A cache plugin creates a “cached” or pre-loaded version of your WordPress site’s pages that can be quickly accessed without checking the host files and database to see if there is newer information. Or, in the more technical terms of a WPMU blogger, “Caching is reusing data from previous requests to speed up subsequent requests.”
By dictionary definition, a cache is something that’s hidden away or unseen. That means your viewers won’t know you’re using a cache and Google shouldn’t see any duplicate content. Most cache plugins allow you to manually clear a cache, or clear it by default when a post or page is updated, so that your visitors won’t be seeing old information.
But why use a cache plugin?
1. Shared hosting has its limits.
The typical blogger (myself included) uses a shared hosting package from a web host like HostGator or Bluehost. If you’ve ever compared the prices, you’ll see that shared hosting is the cheapest option—but it has its drawbacks. Shared hosting means you are sharing servers with other users. Usually, if you have a good webhost, that won’t be a problem. (A reverse IP lookup will show you the other sites hosted on the same servers as yours. But don’t worry—no one is going to associate you or your site with any of the others on your server. It’s simply a method for you to find out how much sharing your host is making you do.)
Some hosts “throttle” sites who are taking more than their fair “share” of the server’s resources. That means they will slow your site down to keep you from using your resources—which effectively means your visitors can’t visit your site. (When you’re choosing a web host, be sure to ask if they practice throttling.)
On an un-cached WordPress site, the site has to check the files and database every time someone visits a post or page. That can cause a lot of server load, which could result in slow load times, especially if your host throttles you.
2. Prepare for unexpected traffic.
If you wake up one morning to find that a high-traffic blog linked to your site, you’ll wish you had a cache plugin up and running already. You don’t want potential visitors to get an error because your site won’t load due to an onslaught of traffic.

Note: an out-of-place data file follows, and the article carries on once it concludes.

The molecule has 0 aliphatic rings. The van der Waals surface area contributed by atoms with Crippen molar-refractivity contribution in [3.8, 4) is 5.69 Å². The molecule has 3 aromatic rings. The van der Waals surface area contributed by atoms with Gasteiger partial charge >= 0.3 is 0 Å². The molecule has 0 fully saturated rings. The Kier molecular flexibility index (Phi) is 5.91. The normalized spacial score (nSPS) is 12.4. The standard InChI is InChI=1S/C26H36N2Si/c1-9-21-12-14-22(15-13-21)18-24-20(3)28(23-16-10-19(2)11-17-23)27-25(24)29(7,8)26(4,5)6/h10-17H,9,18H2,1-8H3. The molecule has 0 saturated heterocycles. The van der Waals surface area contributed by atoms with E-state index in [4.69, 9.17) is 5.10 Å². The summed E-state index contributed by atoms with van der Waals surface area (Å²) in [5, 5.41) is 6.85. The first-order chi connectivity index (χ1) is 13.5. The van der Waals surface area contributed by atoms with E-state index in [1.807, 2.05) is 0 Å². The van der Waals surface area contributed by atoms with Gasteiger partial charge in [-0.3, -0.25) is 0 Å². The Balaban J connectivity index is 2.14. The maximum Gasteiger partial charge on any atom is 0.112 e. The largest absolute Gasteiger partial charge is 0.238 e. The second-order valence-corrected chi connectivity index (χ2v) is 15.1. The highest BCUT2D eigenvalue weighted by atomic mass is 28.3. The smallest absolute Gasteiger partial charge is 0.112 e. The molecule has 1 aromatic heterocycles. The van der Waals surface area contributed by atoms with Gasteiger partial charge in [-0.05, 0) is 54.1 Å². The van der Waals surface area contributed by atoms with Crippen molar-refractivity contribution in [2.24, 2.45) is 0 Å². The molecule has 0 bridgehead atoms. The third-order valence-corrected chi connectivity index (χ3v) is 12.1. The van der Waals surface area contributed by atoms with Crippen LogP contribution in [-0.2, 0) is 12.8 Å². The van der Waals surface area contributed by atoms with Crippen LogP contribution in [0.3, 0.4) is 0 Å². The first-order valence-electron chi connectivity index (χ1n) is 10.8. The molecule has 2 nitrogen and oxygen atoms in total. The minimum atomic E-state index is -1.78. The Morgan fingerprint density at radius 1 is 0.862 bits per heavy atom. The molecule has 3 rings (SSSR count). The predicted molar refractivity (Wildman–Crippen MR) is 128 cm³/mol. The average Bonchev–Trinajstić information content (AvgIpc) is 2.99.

3. Faster load times.
Cache plugins use options such as static files, minification, and cached database queries. Basically, a cache plugin takes multiple approaches to create quickly accessible copies of your site that won’t overload on your server during a traffic spike. You can even combine the power of a cache plugin with a CDN (content delivery network) to serve your site from a super-fast network, lessening the load on your own host.
4. Better SEO.
Google and other search engines rank your site based on how fast it loads (in addition to other things). Faster load times equal better SEO.
5. Keep your visitors.
If someone has to wait too long for your site to load, they probably won’t bother. There are still some of us out in the middle of nowhere with super slow internet speeds. And there’s an ever-increasing number of mobile internet users who often have bandwidth limits in addition to slower mobile connections. Site speeds and load times are crucial to keeping your visitors–and keeping them happy.
Got more than 5 minutes?
WP Super Cache and W3 Total Cache are two of the most popular caching plugins for WordPress. CloudFlare is another option that adds caching as well as an extra layer of security to your site. It can be used in conjunction with another cache plugin like WP Super Cache or W3TC.
Tip: You can install a cache plugin when you install the rest of your plugins, but don’t activate caching until you’re finished with your site design.
WordPress Cache Plugin Setup Tutorials:
Additional WordPress Plugins to Speed Up Your Site:
More Tips on Caching & Site Speed from WPMU: